Philadelphia philanthropist and civic leader has died at the age of 88, the reports.
A lawyer by training, Lenfest, together with his wife, Marguerite, built up the family cable business, Lenfest Communications, Inc., selling it in 2000 and, with the proceeds, giving more than $1.3 billion over nearly two decades to charitable and philanthropic causes — more than any other individual or couple in the state over that period. Through the and the , the couple supported the arts, education, and journalism initiatives; were among the first signatories of the in 2010; and were awarded the Carnegie Medal of Philanthropy in 2017.
In 2013, the Lenfest Foundation announced that it would spend down the bulk of its assets over the next fifteen years to help disadvantaged youth in Philadelphia in three areas — early childhood education, out-of-school care, and career and technical education. In addition to supporting old-line institutions such as the and the , Lenfest also established the and was a lead donor to the , which opened its doors in 2017.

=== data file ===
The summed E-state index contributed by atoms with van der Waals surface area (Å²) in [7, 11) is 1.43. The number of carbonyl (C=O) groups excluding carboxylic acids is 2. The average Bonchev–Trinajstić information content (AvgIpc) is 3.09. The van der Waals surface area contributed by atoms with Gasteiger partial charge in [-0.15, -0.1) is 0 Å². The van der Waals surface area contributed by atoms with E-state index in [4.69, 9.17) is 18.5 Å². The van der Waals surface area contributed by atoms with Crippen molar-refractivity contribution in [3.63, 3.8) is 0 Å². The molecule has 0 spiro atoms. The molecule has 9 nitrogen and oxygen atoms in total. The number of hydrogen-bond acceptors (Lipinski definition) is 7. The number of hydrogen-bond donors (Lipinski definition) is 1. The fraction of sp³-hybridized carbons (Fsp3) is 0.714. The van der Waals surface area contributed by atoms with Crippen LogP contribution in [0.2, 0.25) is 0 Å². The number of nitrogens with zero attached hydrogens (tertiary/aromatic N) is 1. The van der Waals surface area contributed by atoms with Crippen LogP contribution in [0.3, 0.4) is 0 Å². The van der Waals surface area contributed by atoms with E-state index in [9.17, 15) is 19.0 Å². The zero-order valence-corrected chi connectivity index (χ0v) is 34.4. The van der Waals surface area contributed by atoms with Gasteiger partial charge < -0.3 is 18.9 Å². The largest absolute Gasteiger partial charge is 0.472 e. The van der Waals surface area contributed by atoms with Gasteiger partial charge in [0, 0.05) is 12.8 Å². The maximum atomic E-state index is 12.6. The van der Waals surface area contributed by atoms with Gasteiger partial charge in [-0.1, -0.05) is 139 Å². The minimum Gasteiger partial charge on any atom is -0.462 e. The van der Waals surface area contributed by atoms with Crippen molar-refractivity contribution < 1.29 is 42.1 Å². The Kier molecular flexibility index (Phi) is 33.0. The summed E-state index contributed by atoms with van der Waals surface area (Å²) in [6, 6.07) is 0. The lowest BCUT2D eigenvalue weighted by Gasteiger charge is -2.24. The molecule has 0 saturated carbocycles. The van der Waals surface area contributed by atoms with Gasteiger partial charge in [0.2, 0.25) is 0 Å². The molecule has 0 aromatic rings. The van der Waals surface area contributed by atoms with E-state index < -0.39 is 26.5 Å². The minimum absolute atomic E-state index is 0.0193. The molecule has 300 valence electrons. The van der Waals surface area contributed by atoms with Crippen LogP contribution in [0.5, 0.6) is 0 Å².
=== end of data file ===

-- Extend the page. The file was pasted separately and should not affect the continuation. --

Lenfest considered his support for the news industry to be critical. With the late Lewis Katz, he bought the Philadelphia Media Network — the holding company for the , , and — in a 2014 auction for $88 million. In 2016, Lenfest donated the media properties to the then-newly created nonprofit Lenfest Institute at the , along with a $20 million endowment to ensure the future of independent journalism in the region.
"What would the city be without the Inquirer and the Daily News?" he asked at the time of his gift. "Of all the things I've done, this is the most important. Because of the journalism." At $129 million, the estimated value of the gift — including the original purchase price of the property and subsequent donations to the endowment — is second only to his giving to ($155 million), where he earned a law degree.
While Lenfest was a hands-on donor who did not hesitate at times to make his wishes known, "[i]t was much more a kind of partnership with the institution than is often true with philanthropists," said Columbia University president Lee Bollinger. "They have their own views, and the organization is almost an instrument of their beliefs. That was not Gerry. It was, 'What can I do to support you?' In that sense, there was no better person to be part of your institution. That is why everyone wanted him to be part of their institution."
"Gerry has had a huge impact on the renaissance and renewal of Philadelphia and all of its institutions," said Philadelphia Museum of Art president and COO Gail Harrity. "I don't think it's a stretch to say that he has shaped Philadelphia for the future."